In one of those questions, Barbour was asked why Republicans seemed to be uninspired by the candidacy of  Mitt Romney despite the fact that he seems to be the most electable candidate in the general election, especially among independent voters.

In his response, Governor Barbour began by stating;

“Mitt is less conservative than most Republicans”

He went on to explain that many Republicans remember Ronald Reagan so, in his words;

“they (Republicans) don’t accept the idea that nominating a moderate is the pathway to victory”

Governor Barbour added that there are a lot of soft Republicans and independents who vote Republican and want a more moderate nominee.  He writes it off as a “process you just have to work through.”

Whether Barbour intended it or not, his opening statement will make for a perfect soundbite in a thirty-second commercial spot for any of Romney’s opponents such as Perry, Cain, Santorum, and Gingrich.  Specifically in the South, where Romney will have some of his toughest primary challenges and where Haley Barbour, the Governor of Mississippi has significant influence.  This is particularly the case in the important early, delegate rich primary state of Florida, where Barbour has significant sway.

Barbour who was himself almost candidate for for President, had been endorsed by Ohio Governor John Kasich, eleven days before Barbour decided not run.  After that decision it was said that Barbour was prepared to join with Chris Christie and Wisconsin Governor Scott Walker in endorsing Indiana Governor Mitch Daniels for President.  But Daniels, a close friend of Barbour also declined to run for President.

Who Haley Barbour will endorse for the Republican presidential nomination now, is anyones guess.  For the time being, it would seem that he is remaining neutral.  But is Barbour’s description of Mitt Romney as “less conservative than most Republicans” a sign that Mitt is not on Haley’s short list?

If Mitt Romney hopes to avoid a long, drawn out nomination battle, he will need someone like Haley Barbour behind him.   Barbour’s support could help Romney do well in the South, or at least better than expected.  That is the only way to insure that none of his opponents come out of the Southern contests with enough steam and momentum to compete with Romney in the primaries and caucuses held outside of the South, where Romney should be the strongest.  The question now is, will Haley Barbour be willing to endorse a Republican who “is less conservative than most Republicans” for President?

One thing to consider is this.  If anyone has been listening to the candidates, not just reading the media’s interpretations of the candidates, they will find that Mitt Romney has not taken a single position that would indicate he is less conservative than any of the other candidates running.  It comes down to this  ……….. Is anyone listening and if they are, do they believe what Romney is saying?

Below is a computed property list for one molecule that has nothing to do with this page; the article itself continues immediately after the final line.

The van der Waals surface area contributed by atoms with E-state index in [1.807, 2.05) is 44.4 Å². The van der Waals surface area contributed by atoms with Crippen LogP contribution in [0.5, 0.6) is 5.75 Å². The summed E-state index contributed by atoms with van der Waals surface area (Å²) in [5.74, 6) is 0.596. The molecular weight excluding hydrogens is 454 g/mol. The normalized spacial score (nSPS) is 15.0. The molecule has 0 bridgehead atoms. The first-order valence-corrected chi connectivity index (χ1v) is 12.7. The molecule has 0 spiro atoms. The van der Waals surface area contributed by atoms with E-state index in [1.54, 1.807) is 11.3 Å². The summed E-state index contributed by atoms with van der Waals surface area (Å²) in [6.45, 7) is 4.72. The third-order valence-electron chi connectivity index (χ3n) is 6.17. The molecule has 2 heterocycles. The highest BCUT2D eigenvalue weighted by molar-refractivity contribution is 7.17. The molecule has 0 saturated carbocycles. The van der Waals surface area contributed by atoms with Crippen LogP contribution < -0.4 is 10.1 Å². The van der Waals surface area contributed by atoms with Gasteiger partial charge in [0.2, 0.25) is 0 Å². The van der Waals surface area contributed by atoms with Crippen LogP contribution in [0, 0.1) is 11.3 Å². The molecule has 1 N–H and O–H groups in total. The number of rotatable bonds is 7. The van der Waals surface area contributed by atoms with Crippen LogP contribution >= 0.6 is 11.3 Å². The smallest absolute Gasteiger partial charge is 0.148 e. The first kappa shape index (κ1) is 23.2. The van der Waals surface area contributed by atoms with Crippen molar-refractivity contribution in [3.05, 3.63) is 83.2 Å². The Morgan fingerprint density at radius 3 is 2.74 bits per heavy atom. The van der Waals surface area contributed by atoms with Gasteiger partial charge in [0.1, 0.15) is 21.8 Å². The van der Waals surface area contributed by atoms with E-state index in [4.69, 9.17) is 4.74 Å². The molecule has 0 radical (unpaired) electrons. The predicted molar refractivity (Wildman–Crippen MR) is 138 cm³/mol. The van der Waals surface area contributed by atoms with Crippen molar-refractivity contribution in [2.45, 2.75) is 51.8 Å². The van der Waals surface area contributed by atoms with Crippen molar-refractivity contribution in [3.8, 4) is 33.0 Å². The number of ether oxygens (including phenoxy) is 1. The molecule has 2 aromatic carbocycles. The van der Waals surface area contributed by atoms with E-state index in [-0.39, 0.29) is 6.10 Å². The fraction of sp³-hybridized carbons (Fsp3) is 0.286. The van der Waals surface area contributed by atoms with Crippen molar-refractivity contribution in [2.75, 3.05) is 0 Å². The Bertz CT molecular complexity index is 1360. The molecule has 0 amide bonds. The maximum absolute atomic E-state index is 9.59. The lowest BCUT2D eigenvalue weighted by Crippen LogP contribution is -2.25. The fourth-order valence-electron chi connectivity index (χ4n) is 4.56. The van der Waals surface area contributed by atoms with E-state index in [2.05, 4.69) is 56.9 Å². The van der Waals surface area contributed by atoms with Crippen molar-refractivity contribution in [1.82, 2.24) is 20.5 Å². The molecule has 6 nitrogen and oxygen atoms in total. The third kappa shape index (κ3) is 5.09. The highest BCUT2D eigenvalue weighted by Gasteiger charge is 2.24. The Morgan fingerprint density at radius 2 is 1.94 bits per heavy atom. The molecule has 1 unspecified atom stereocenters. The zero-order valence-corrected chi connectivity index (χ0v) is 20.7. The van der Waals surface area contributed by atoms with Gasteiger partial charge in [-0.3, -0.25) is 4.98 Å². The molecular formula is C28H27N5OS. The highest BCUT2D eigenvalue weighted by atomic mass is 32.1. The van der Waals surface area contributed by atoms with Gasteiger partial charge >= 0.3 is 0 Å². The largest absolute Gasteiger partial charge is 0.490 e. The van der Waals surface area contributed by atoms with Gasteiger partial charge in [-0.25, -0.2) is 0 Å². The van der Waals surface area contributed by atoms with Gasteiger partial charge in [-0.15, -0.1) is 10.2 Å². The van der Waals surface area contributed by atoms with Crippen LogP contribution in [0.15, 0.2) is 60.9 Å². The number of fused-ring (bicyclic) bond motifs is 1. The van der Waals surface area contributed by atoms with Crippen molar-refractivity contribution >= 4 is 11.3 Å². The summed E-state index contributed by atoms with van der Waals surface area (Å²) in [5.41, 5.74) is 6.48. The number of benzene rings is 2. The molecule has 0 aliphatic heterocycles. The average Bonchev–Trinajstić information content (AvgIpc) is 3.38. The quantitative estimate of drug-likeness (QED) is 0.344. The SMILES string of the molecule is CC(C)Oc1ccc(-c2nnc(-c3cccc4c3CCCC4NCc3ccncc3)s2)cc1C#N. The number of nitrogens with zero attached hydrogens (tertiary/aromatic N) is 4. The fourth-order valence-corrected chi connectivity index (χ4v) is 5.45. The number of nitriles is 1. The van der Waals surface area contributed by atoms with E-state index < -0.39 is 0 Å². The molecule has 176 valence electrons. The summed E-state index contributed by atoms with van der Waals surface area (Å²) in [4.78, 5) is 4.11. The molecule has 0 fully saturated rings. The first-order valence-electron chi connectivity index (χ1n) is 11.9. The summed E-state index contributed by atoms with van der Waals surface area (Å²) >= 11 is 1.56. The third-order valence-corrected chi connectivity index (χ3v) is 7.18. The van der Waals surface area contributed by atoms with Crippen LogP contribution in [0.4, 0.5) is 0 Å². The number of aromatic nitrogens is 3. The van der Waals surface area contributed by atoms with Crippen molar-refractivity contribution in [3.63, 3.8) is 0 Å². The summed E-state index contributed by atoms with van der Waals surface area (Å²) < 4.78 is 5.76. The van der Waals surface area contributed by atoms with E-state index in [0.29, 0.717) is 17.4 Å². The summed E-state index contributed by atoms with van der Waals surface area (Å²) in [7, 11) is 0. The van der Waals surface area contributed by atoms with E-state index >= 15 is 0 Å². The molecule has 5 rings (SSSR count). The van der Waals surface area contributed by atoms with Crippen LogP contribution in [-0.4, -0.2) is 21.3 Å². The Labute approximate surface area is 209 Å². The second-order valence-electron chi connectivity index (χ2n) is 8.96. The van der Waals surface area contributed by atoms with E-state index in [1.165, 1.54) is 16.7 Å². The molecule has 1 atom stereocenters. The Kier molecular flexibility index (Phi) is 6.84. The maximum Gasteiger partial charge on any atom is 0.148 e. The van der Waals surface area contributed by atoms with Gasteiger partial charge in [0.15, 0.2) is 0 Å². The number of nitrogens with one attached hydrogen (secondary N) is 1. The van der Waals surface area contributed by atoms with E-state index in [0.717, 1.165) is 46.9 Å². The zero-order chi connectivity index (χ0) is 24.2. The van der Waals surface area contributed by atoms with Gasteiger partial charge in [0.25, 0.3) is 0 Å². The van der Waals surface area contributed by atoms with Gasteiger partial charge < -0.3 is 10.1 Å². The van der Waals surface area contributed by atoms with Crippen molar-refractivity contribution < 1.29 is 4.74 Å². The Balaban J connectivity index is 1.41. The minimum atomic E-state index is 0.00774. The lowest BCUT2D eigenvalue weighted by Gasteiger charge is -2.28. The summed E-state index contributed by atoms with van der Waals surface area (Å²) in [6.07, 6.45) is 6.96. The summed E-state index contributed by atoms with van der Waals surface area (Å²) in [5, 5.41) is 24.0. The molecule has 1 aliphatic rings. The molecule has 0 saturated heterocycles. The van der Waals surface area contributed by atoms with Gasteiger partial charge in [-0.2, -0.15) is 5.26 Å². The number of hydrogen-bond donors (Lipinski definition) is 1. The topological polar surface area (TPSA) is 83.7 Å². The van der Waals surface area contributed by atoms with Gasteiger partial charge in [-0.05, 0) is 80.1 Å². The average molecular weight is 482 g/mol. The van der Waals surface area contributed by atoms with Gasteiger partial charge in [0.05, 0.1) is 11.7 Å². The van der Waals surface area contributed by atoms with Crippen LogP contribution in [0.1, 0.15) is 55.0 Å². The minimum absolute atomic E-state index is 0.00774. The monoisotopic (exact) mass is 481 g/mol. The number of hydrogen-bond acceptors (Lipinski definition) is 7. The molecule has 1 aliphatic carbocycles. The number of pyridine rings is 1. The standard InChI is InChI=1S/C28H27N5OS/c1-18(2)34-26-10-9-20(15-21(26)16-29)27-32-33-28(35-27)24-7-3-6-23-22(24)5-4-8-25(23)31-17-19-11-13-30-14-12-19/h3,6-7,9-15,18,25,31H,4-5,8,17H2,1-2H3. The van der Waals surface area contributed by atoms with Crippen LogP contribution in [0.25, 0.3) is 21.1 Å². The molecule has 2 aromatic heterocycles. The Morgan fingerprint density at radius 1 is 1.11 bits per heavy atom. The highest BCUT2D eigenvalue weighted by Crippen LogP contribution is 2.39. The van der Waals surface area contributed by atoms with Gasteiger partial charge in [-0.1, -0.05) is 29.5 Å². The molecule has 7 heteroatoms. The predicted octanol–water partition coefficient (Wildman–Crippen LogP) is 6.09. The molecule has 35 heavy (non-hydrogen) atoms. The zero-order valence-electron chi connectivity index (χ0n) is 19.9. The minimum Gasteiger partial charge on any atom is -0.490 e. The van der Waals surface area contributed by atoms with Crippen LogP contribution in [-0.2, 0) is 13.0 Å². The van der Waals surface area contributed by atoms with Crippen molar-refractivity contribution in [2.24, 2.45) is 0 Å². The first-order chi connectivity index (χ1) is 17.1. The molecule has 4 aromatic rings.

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Mitt Romney : Which is More Important? His Midas Touch or His Flawed Candidacy?

Bookmark and Share   Having already left the starting gate, the Republican race for the White House continues to run down a long and bumpy track that is riddled with twists, turns, high hills, steep declines, and blind spots. The biggest blind spot of all exists among the voters.  With them it seems as though the perfect candidate in 2012 is always someone else.   Once it was Mike Pence, then it was John Thune. For the longest time it was Mike Huckabee and then for For awhile it was Haley Barbour, Mitch Daniels and Paul Ryan.  For some it’s Sarah Palin, for others it’s Chris Christie.  The only problem is that none of these people have expressed a willingness to make the committment necessary to become President.

Then Texas Governor Rick Perry did make that committment.  He immediately vaulted to frontrunner status as the next near perfect and everyone finally had  the perfect candidate.  But after one month in the race, he fell out of favor and people quickly started to again ask Chris Christie to become the perfect candidate.  Now they are again turning to Mike Huckabee.

In Iowa Michele Bachmann was the perfect candidate for a while.  She even won their Straw Poll.  Now after her first place showing there, Mitt Romney is leading in Iowa and Herman Cain came in first in Florida.

So now, Herman Cain goes from bottom tier candidate to top tier candidate and some claim that he is now the perfect candidate.  But for how long will that be?

Through it all though, there has been one candidate who ever since he entered the race, has held steady among Republican voters.  He has never been seen as perfect.  But he has also never been viewed as a certain loser like Ron Paul and he has never been seen as a candidate who had no chance of beating President Obama if he were the Republican nominee.

That candidate is Mitt Romney.

While Romney has been denied be seen as a strong frontrunner, since the 2008 presidential election, he has consistently been a frontrunner nonetheless.   And for good reason.